Chronicle of the modern

The first modern Olympic Games were held in 1896, but the real popularity and significance was reached after World War I.

At the Antwerp Games in 1920 the Finnish runner Paavo Nurmi, the "Flying Finn", won three of his nine career gold medals. At the 1924 Games in Paris, Nurmi was again the outstanding athlete. The American swimmer Johnny Weissmuller won 3 gold medals. At the 1928 Games in Amsterdam, Weissmuller won another three swimming gold medals. He would later become Hollywood's most famous Tarzan.

The most celebrated athlete of the 1932 Games in Los Angeles was Babe Didrikson. She won the 80-meter hurdles race and the javelin event, establishing new world records in both disciplines.

At the Berlin Games of 1936 the American, Jesse Owens won three individual events and added a fourth gold medal in the 4x100-meter relay. The 1940 and 1944 Olympics, scheduled for Tokyo and London, were cancelled because of World War II.

In the 1960s African runners, e.g. Wilson Kiprigut of Kenya and Abebe Bikila of Ethiopia dominated the Olympics and athletes from Eastern Europe were successful in gymnastics and weightlifting. In 1960 (Rome), 1964 (Tokyo), and 1968 (Mexico City) boxing gold medallists were from the United States, such as Cassius Clay (who later changed his name to Muhammad Ali), Joe Frazier, and George Foreman.

The Soviet gymnast Olga Korbut was the star of the 1972 Games in Munich. She won three gold medals. Four years later, at the Montreal Games, Nadia Comaneci of Romania was the first gymnast ever to achieve the perfect score of 10.00.

The most outstanding performance at the 1976 Games came from the East German women's swimming team, which won 11 of 13 races. East Germany, with a population of about 16 million people, won 40 gold medals. In contrast, the United States, with a population of more than 200 million, won 34 gold medals. However, the press is now beginning to reveal cases of won lawsuits against the former East German authorities which forced its successful athletes to use stereiods.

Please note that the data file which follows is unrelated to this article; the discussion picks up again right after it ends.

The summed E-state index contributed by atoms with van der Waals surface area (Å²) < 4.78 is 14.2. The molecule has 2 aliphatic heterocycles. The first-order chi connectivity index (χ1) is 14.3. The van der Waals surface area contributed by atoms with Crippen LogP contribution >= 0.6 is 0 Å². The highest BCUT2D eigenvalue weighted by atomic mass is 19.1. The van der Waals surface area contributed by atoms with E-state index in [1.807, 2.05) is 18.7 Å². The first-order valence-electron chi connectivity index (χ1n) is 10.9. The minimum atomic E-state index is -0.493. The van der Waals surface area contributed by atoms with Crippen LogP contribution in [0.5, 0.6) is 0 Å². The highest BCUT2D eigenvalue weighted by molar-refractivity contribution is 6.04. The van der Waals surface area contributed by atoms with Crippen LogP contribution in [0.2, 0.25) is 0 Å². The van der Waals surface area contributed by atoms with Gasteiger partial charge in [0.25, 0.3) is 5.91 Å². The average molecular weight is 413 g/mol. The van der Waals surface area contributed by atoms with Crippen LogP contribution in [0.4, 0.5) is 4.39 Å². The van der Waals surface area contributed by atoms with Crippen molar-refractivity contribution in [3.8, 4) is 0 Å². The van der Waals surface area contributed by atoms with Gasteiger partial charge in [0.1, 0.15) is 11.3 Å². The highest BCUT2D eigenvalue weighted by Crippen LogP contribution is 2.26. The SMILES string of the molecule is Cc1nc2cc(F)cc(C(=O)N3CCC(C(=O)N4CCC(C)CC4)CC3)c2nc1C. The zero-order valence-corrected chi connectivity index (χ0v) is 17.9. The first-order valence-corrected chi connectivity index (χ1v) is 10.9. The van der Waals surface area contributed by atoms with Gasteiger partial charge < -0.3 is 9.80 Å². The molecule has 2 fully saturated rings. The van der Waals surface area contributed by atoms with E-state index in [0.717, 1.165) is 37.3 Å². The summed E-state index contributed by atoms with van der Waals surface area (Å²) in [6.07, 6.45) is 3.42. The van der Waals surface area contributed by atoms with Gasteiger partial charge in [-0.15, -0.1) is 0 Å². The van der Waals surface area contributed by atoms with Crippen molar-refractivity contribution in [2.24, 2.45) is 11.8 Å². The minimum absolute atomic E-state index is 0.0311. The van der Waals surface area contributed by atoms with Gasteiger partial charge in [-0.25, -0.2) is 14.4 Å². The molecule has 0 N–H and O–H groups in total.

At the Moscow Games in 1980, with 62 nations boycotting, the Soviet team easily managed to gather 80 gold, 69 silver, 46 bronze medals.

In 1984 the American Carl Lewis emerged as the greatest track-and-field athlete of his time. At the 1988 Games in Seoul Lewis repeated his victory in the long jump and was awarded gold in the 100-meter race after Ben Johnson was disqualified. The American athlete, Florence Griffith Joyner, more famous for her flamboyant outfits and make-up worn on the track, won the 100-meter and 200-meter races and was a member of the winning 4x100-meter relay team. At the 1996 Games the American Michael Johnson won gold medals in the 200- and 400-meter dashes.

The future

What will this year's Olympics in Sydney bring? Shortly, we will know. Despite the fact that the Games' image and its ideals were often tarnished by the occurrence of political rivalry, professionalism, drug taking, sponsorship and corruption, one thing we can be sure of: the thrill of competing and the joy of watching the competitions will always be as vital and uncorrupted today as it was when the ancient Greeks took to the arena.

Joe Harper